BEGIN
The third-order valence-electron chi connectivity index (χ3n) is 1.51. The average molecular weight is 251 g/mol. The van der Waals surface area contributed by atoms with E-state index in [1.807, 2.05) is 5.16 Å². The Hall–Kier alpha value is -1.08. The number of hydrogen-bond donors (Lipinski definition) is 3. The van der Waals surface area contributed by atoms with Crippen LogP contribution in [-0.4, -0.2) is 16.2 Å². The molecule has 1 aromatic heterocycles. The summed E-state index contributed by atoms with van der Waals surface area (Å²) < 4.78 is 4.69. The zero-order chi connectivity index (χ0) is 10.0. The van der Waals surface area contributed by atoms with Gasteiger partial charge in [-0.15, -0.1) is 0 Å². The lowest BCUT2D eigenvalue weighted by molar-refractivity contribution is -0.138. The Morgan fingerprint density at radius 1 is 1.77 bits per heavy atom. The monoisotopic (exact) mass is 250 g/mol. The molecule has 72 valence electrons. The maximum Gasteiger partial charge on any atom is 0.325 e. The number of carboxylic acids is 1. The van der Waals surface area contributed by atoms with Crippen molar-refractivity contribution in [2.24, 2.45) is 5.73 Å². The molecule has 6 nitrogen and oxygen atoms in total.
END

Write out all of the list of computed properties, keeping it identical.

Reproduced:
The third-order valence-electron chi connectivity index (χ3n) is 1.51. The average molecular weight is 251 g/mol. The van der Waals surface area contributed by atoms with E-state index in [1.807, 2.05) is 5.16 Å². The Hall–Kier alpha value is -1.08. The number of hydrogen-bond donors (Lipinski definition) is 3. The van der Waals surface area contributed by atoms with Crippen LogP contribution in [-0.4, -0.2) is 16.2 Å². The molecule has 1 aromatic heterocycles. The summed E-state index contributed by atoms with van der Waals surface area (Å²) < 4.78 is 4.69. The zero-order chi connectivity index (χ0) is 10.0. The van der Waals surface area contributed by atoms with Gasteiger partial charge in [-0.15, -0.1) is 0 Å². The lowest BCUT2D eigenvalue weighted by molar-refractivity contribution is -0.138. The Morgan fingerprint density at radius 1 is 1.77 bits per heavy atom. The monoisotopic (exact) mass is 250 g/mol. The molecule has 72 valence electrons. The maximum Gasteiger partial charge on any atom is 0.325 e. The number of carboxylic acids is 1. The van der Waals surface area contributed by atoms with Crippen molar-refractivity contribution in [2.24, 2.45) is 5.73 Å². The molecule has 6 nitrogen and oxygen atoms in total.